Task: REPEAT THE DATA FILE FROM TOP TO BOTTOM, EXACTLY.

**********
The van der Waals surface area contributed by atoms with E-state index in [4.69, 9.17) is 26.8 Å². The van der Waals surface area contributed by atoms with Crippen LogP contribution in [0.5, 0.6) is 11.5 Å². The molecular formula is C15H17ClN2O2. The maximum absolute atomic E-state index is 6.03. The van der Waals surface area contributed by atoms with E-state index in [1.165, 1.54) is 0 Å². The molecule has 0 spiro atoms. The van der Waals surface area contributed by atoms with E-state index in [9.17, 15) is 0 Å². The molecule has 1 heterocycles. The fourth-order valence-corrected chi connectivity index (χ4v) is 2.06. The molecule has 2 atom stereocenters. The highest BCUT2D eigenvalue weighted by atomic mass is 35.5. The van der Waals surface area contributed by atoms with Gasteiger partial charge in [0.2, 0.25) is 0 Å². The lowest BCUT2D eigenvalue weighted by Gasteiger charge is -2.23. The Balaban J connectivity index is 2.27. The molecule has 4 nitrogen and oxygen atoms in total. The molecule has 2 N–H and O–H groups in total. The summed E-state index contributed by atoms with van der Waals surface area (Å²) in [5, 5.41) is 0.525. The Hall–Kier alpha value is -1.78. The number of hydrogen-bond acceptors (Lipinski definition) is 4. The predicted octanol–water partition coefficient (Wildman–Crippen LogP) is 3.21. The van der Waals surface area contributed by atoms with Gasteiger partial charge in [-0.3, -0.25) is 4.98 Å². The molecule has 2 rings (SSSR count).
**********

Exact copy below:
The van der Waals surface area contributed by atoms with E-state index in [4.69, 9.17) is 26.8 Å². The van der Waals surface area contributed by atoms with Crippen LogP contribution in [0.5, 0.6) is 11.5 Å². The molecular formula is C15H17ClN2O2. The maximum absolute atomic E-state index is 6.03. The van der Waals surface area contributed by atoms with E-state index in [1.165, 1.54) is 0 Å². The molecule has 0 spiro atoms. The van der Waals surface area contributed by atoms with E-state index in [9.17, 15) is 0 Å². The molecule has 1 heterocycles. The fourth-order valence-corrected chi connectivity index (χ4v) is 2.06. The molecule has 2 atom stereocenters. The highest BCUT2D eigenvalue weighted by atomic mass is 35.5. The van der Waals surface area contributed by atoms with Gasteiger partial charge in [0.2, 0.25) is 0 Å². The lowest BCUT2D eigenvalue weighted by Gasteiger charge is -2.23. The Balaban J connectivity index is 2.27. The molecule has 4 nitrogen and oxygen atoms in total. The molecule has 2 N–H and O–H groups in total. The summed E-state index contributed by atoms with van der Waals surface area (Å²) in [5, 5.41) is 0.525. The Hall–Kier alpha value is -1.78. The number of hydrogen-bond acceptors (Lipinski definition) is 4. The predicted octanol–water partition coefficient (Wildman–Crippen LogP) is 3.21. The van der Waals surface area contributed by atoms with Gasteiger partial charge in [-0.3, -0.25) is 4.98 Å². The molecule has 2 rings (SSSR count).